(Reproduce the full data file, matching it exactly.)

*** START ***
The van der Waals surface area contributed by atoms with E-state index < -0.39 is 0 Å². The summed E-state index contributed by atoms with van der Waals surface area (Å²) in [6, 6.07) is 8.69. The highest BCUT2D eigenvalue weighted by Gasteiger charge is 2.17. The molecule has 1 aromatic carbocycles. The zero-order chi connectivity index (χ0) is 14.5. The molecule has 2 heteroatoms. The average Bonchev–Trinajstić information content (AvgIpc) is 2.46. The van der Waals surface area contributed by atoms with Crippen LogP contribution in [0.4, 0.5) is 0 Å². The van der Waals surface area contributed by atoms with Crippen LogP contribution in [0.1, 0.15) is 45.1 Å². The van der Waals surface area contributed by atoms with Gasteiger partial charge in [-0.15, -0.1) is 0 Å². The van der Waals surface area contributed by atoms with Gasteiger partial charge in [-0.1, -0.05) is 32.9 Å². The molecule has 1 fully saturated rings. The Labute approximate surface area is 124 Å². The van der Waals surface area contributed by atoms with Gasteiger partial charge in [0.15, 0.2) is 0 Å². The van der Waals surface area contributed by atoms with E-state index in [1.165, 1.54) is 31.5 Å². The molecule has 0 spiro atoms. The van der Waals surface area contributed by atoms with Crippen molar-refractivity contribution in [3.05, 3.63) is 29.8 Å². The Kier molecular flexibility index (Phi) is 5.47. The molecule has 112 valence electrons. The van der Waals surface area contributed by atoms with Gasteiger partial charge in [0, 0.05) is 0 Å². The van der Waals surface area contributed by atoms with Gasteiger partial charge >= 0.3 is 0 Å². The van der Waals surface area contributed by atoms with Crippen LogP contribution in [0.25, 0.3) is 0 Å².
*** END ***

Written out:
The van der Waals surface area contributed by atoms with E-state index < -0.39 is 0 Å². The summed E-state index contributed by atoms with van der Waals surface area (Å²) in [6, 6.07) is 8.69. The highest BCUT2D eigenvalue weighted by Gasteiger charge is 2.17. The molecule has 1 aromatic carbocycles. The zero-order chi connectivity index (χ0) is 14.5. The molecule has 2 heteroatoms. The average Bonchev–Trinajstić information content (AvgIpc) is 2.46. The van der Waals surface area contributed by atoms with Crippen LogP contribution in [0.4, 0.5) is 0 Å². The van der Waals surface area contributed by atoms with Crippen LogP contribution in [0.1, 0.15) is 45.1 Å². The van der Waals surface area contributed by atoms with Gasteiger partial charge in [-0.15, -0.1) is 0 Å². The van der Waals surface area contributed by atoms with Gasteiger partial charge in [-0.1, -0.05) is 32.9 Å². The molecule has 1 fully saturated rings. The Labute approximate surface area is 124 Å². The van der Waals surface area contributed by atoms with Gasteiger partial charge in [0.15, 0.2) is 0 Å². The van der Waals surface area contributed by atoms with E-state index in [1.165, 1.54) is 31.5 Å². The molecule has 0 spiro atoms. The van der Waals surface area contributed by atoms with Crippen molar-refractivity contribution in [3.05, 3.63) is 29.8 Å². The Kier molecular flexibility index (Phi) is 5.47. The molecule has 112 valence electrons. The van der Waals surface area contributed by atoms with Gasteiger partial charge in [0, 0.05) is 0 Å². The van der Waals surface area contributed by atoms with Gasteiger partial charge >= 0.3 is 0 Å². The van der Waals surface area contributed by atoms with Crippen LogP contribution in [0.25, 0.3) is 0 Å².